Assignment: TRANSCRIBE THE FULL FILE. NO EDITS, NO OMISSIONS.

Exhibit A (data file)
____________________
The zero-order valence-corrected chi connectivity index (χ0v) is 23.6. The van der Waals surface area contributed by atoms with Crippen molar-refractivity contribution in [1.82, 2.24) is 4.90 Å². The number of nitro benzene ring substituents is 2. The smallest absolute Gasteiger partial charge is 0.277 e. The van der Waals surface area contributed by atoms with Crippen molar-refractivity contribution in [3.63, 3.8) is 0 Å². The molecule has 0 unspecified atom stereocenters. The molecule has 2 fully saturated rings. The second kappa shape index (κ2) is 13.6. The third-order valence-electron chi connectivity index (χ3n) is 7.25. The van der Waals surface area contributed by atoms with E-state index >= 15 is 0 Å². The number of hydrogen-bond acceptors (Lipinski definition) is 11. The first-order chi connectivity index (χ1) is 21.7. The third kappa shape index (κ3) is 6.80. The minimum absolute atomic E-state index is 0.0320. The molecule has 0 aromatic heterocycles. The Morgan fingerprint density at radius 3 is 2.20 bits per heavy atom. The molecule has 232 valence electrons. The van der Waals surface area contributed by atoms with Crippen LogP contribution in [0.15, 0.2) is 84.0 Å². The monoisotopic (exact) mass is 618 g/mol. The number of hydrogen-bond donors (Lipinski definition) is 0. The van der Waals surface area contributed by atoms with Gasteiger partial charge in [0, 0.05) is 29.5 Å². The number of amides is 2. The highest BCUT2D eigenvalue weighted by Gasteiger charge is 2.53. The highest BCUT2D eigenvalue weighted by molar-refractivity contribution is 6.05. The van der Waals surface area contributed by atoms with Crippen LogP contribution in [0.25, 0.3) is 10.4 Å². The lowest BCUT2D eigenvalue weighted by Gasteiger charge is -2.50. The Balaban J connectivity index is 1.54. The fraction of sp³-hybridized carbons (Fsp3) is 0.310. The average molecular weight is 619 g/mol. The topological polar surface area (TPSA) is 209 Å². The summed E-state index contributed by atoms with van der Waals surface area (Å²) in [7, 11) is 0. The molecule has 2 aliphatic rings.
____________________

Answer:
The zero-order valence-corrected chi connectivity index (χ0v) is 23.6. The van der Waals surface area contributed by atoms with Crippen molar-refractivity contribution in [1.82, 2.24) is 4.90 Å². The number of nitro benzene ring substituents is 2. The smallest absolute Gasteiger partial charge is 0.277 e. The van der Waals surface area contributed by atoms with Crippen molar-refractivity contribution in [3.63, 3.8) is 0 Å². The molecule has 0 unspecified atom stereocenters. The molecule has 2 fully saturated rings. The second kappa shape index (κ2) is 13.6. The third-order valence-electron chi connectivity index (χ3n) is 7.25. The van der Waals surface area contributed by atoms with E-state index >= 15 is 0 Å². The number of hydrogen-bond acceptors (Lipinski definition) is 11. The first-order chi connectivity index (χ1) is 21.7. The third kappa shape index (κ3) is 6.80. The minimum absolute atomic E-state index is 0.0320. The molecule has 0 aromatic heterocycles. The Morgan fingerprint density at radius 3 is 2.20 bits per heavy atom. The molecule has 232 valence electrons. The van der Waals surface area contributed by atoms with Crippen LogP contribution in [0.15, 0.2) is 84.0 Å². The monoisotopic (exact) mass is 618 g/mol. The number of hydrogen-bond donors (Lipinski definition) is 0. The van der Waals surface area contributed by atoms with Gasteiger partial charge in [0, 0.05) is 29.5 Å². The number of amides is 2. The highest BCUT2D eigenvalue weighted by Gasteiger charge is 2.53. The highest BCUT2D eigenvalue weighted by molar-refractivity contribution is 6.05. The van der Waals surface area contributed by atoms with Crippen LogP contribution in [0.25, 0.3) is 10.4 Å². The lowest BCUT2D eigenvalue weighted by Gasteiger charge is -2.50. The Balaban J connectivity index is 1.54. The fraction of sp³-hybridized carbons (Fsp3) is 0.310. The average molecular weight is 619 g/mol. The topological polar surface area (TPSA) is 209 Å². The summed E-state index contributed by atoms with van der Waals surface area (Å²) in [7, 11) is 0. The molecule has 2 aliphatic rings.